Automating Debian installs with Preseeding

Following on from my post about building Debian virtual machines with libvirt, I’ve now got automated installations of Debian Lenny using the preseeding method. Coupling this with using virt-install, I can have a Debian virtual machine installation in only a few minutes. No questions asked.

The virt-install command contains an extra-args argument, where you can fill-in the specific parts of the preseeding. I don’t want to set an IP address in the file as it’s going to be used to build lots of machines, so I just specify that at install time. The URL part is where out preseed config file is stored. This obviously means that the machine needs to able to contact with webserver at install time to download the config.

$ NAME=debian-test
virt-install --name=${NAME} \
--ram=512 --file=/var/lib/xen/images/${NAME}.img \
--file-size 8 \
--nographics \
--paravirt \
--network=bridge:br0 \
--location= \
--extra-args="auto=true interface=eth0 hostname=${NAME} netcfg/get_ipaddress= netcfg/get_netmask= netcfg/get_gateway= netcfg/get_nameservers= netcfg/disable_dhcp=true url=http://webserver/preseed.cfg"

To get an idea of the contents of the preseed config file, the best place to start is the Debian stable example preseed file. It lists lots of different options, with plenty of comments so you can understand what’s going on.

For me to get a fully-automated install, I used these options. It’s fairly standard, but definitely worth reading the comments about each line.

$ egrep -v "(^#|^$)" preseed.cfg
d-i debian-installer/locale string en_AU
d-i console-keymaps-at/keymap select us
d-i netcfg/choose_interface select eth0
d-i netcfg/disable_dhcp boolean true
d-i netcfg/dhcp_options select Configure network manually
d-i netcfg/confirm_static boolean true
d-i mirror/protocol string http
d-i mirror/country string manual
d-i mirror/http/hostname string
d-i mirror/http/directory string /debian
d-i mirror/http/proxy string
d-i clock-setup/utc boolean true
d-i time/zone string Australia/Melbourne
d-i clock-setup/ntp boolean true
d-i clock-setup/ntp-server string
d-i partman-auto/method string regular
d-i partman-lvm/device_remove_lvm boolean true
d-i partman-md/device_remove_md boolean true
d-i partman-lvm/confirm boolean true
d-i partman-auto/choose_recipe select atomic
d-i partman/confirm_write_new_label boolean true
d-i partman/choose_partition select finish
d-i partman/confirm boolean true
d-i passwd/make-user boolean false
d-i passwd/root-password-crypted password [MD5 Sum of the password]
tasksel tasksel/first multiselect standard
d-i pkgsel/include string openssh-server vim puppet
popularity-contest popularity-contest/participate boolean false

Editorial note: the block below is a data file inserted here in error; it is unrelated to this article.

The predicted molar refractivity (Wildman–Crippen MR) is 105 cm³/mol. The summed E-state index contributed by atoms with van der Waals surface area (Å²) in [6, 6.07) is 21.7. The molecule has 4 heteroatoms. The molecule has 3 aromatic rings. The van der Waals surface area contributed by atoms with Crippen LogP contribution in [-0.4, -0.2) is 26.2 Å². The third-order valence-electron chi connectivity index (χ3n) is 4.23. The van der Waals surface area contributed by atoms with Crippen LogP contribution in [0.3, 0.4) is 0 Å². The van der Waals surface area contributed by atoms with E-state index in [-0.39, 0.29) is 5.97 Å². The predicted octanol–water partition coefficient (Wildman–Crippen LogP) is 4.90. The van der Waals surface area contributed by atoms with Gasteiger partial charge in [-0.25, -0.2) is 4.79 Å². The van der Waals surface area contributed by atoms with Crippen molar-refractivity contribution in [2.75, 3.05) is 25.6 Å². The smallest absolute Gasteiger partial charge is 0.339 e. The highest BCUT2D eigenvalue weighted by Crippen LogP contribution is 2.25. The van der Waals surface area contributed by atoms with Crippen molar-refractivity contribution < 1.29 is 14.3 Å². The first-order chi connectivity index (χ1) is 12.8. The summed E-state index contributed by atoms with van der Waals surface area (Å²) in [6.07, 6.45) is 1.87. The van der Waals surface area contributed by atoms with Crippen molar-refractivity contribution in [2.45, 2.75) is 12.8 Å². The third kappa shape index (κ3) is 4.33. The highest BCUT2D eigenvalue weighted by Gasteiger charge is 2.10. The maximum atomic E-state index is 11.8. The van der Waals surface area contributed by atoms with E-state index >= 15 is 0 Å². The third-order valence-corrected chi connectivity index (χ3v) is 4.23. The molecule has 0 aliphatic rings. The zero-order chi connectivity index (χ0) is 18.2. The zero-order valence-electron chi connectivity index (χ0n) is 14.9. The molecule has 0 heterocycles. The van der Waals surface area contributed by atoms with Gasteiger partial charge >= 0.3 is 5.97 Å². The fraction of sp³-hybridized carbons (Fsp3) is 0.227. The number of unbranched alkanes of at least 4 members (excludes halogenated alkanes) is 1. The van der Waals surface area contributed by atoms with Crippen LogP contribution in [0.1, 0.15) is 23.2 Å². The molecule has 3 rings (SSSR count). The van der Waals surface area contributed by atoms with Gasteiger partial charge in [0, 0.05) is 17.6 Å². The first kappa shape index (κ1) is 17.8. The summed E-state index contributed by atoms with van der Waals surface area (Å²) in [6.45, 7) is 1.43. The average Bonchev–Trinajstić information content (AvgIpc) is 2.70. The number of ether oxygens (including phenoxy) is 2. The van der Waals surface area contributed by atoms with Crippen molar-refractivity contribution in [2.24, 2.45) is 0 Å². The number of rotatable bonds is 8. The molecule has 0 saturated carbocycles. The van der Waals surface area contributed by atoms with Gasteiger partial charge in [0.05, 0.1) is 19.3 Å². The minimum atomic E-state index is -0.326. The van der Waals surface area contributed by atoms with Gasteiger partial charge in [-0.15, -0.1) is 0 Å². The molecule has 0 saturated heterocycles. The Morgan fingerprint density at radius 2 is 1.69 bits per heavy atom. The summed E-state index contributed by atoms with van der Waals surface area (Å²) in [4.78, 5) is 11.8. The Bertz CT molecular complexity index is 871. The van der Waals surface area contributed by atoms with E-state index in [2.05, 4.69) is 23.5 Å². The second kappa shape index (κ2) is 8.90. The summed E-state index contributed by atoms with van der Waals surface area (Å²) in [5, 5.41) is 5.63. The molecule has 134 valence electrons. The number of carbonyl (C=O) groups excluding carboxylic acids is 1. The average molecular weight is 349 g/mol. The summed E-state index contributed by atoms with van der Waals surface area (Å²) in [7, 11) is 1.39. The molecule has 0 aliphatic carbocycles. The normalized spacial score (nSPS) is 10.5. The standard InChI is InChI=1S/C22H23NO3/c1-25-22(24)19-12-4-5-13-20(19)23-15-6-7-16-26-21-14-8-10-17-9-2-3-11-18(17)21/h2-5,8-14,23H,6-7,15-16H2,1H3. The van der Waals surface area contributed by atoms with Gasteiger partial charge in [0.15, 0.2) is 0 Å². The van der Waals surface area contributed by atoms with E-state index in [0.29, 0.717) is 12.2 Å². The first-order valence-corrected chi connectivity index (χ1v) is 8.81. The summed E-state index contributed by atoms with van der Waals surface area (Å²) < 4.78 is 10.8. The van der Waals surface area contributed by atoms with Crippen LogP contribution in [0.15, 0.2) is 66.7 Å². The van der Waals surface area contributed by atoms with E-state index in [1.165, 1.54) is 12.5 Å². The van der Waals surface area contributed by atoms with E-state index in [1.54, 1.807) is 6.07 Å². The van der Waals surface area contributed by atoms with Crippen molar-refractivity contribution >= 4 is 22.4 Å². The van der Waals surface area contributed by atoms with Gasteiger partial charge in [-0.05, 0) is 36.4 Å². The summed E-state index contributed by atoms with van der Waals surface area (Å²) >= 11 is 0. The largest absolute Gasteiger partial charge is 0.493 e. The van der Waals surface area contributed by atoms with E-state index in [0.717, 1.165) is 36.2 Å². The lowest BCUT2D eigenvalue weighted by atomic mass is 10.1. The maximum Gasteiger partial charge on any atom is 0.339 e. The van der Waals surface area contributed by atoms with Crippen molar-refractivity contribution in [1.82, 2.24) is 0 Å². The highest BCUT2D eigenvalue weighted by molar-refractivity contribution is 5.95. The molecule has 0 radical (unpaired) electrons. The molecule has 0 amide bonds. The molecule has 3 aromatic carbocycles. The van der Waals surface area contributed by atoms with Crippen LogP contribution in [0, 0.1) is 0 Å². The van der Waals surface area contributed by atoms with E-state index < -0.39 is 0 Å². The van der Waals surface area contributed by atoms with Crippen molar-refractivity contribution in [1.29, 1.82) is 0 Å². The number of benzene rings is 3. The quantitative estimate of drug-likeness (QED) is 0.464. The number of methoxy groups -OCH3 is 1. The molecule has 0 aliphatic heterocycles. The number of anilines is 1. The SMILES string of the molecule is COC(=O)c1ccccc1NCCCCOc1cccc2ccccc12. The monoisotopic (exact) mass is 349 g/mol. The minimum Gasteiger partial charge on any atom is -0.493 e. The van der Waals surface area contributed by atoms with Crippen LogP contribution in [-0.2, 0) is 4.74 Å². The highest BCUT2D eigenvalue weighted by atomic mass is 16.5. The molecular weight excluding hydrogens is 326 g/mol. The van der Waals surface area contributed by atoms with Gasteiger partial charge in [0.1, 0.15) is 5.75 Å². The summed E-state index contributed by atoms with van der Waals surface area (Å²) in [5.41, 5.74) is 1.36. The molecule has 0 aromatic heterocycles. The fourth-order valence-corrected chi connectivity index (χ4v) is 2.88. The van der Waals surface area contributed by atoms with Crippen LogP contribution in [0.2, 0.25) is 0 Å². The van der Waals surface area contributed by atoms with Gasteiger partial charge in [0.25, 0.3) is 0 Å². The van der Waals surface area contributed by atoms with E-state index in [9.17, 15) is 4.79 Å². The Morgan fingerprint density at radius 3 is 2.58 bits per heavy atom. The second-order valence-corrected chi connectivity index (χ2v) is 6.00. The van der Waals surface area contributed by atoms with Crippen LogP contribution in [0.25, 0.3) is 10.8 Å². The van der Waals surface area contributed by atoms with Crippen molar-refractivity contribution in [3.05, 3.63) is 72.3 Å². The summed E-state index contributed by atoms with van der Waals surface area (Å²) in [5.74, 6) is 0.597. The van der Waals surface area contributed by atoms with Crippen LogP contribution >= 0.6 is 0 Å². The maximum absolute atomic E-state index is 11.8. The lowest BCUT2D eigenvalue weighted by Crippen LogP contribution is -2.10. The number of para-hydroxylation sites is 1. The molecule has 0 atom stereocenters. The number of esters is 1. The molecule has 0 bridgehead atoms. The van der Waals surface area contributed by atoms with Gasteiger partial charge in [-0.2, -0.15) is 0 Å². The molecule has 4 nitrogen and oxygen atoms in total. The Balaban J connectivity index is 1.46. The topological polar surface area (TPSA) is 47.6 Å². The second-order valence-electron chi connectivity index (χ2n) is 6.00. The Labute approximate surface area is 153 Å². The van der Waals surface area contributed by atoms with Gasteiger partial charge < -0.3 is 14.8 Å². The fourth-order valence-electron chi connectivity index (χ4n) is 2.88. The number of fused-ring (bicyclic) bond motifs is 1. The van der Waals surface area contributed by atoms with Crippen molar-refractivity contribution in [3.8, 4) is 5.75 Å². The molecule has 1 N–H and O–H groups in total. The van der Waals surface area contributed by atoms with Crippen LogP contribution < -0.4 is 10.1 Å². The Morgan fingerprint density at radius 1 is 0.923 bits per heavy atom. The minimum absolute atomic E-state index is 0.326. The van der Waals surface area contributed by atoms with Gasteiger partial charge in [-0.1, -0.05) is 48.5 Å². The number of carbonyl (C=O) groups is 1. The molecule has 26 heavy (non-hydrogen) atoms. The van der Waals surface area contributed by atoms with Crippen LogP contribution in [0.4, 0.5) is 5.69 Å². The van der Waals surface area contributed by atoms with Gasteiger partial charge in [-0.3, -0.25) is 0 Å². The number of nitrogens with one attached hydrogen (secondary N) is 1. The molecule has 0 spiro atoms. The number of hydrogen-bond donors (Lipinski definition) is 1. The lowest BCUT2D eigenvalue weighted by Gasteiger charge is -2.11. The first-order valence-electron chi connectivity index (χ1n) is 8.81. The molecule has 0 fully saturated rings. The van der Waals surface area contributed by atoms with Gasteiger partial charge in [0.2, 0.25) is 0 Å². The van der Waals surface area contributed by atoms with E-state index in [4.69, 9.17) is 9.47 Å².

d-i grub-installer/only_debian boolean true
d-i grub-installer/with_other_os boolean false
d-i finish-install/reboot_in_progress note

Some good resources I found, which might help you are:

Posted in Geek, Linux, Work at September 18th, 2009. 3 Comments.

Adobe has issued a DMCA removal request for rtmpdump

It seems that Adobe, after issuing a press release claiming they would be opening up the RTMP protocol in the ‘first half of 2009’, have issued a DMCA take down request for an open source implementation of the protocol, RTMPdump. The SourceForge project site for RTMPdump now shows ‘Invalid Project’.

This is going to mean it’s going to become much harder to get RTMPdump for downloading copies of ABC’s iView files, which I previously posted about. This might also have interesting consequences for XBMC and Boxee which both include this code for supporting streaming media from BBC’s iPlayer.

This is pretty disappointing from Adobe, especially after claiming they would be in the process of opening up the protocol.

Posted in Personal at May 23rd, 2009. 10 Comments.

iView for XBMC plugin v0.2

A plugin for ABC iView on XBMC has been released. See this page for progress of ABC iView on XBMC.

I just rewrote the iView plugin for XBMC.. and it’s far more robust. There is still lots to finish, but it kinda works. This was spurred on by someone actually trying it out, and then me finding out that ABC changed their XML.

You’ll need the RTMP patch for XBMC, and version 0.2 of the ABC iView plugin for XBMC.

Some things that still need improving are:

  • Auth token still times out. That means that if you watch something, you’ll need to go back to the channels list and then back into the channel to list the programs again and get a new auth token. Annoying.
  • No thumbnails or extended metadata available for channels or programs.
  • Some programs have funny names. Pretty minor, but annoying.
  • Programs are streamed in 4:3, but are actually produced in 16:9. I set XBMC to 16:9 Stretch mode.